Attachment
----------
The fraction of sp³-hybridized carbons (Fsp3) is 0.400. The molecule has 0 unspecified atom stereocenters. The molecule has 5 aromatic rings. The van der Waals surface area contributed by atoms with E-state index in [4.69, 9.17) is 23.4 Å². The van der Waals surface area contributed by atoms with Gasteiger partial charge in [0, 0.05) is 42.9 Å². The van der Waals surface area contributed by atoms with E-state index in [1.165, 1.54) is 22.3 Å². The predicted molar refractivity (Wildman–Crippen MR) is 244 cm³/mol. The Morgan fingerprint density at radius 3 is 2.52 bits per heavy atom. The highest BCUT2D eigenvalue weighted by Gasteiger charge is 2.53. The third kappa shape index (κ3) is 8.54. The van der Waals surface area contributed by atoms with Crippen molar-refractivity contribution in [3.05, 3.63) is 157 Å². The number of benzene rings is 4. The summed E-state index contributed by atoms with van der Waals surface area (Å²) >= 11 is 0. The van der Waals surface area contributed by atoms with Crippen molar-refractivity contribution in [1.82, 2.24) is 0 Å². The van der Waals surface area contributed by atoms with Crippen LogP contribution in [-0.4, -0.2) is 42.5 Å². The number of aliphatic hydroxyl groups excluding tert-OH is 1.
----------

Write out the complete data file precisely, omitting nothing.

The fraction of sp³-hybridized carbons (Fsp3) is 0.400. The molecule has 0 unspecified atom stereocenters. The molecule has 5 aromatic rings. The van der Waals surface area contributed by atoms with E-state index in [4.69, 9.17) is 23.4 Å². The van der Waals surface area contributed by atoms with Gasteiger partial charge in [0, 0.05) is 42.9 Å². The van der Waals surface area contributed by atoms with E-state index in [1.165, 1.54) is 22.3 Å². The predicted molar refractivity (Wildman–Crippen MR) is 244 cm³/mol. The Morgan fingerprint density at radius 3 is 2.52 bits per heavy atom. The highest BCUT2D eigenvalue weighted by Gasteiger charge is 2.53. The third kappa shape index (κ3) is 8.54. The van der Waals surface area contributed by atoms with Crippen molar-refractivity contribution in [3.05, 3.63) is 157 Å². The number of benzene rings is 4. The summed E-state index contributed by atoms with van der Waals surface area (Å²) >= 11 is 0. The van der Waals surface area contributed by atoms with Crippen molar-refractivity contribution in [1.82, 2.24) is 0 Å². The van der Waals surface area contributed by atoms with Crippen LogP contribution in [-0.4, -0.2) is 42.5 Å². The number of aliphatic hydroxyl groups excluding tert-OH is 1.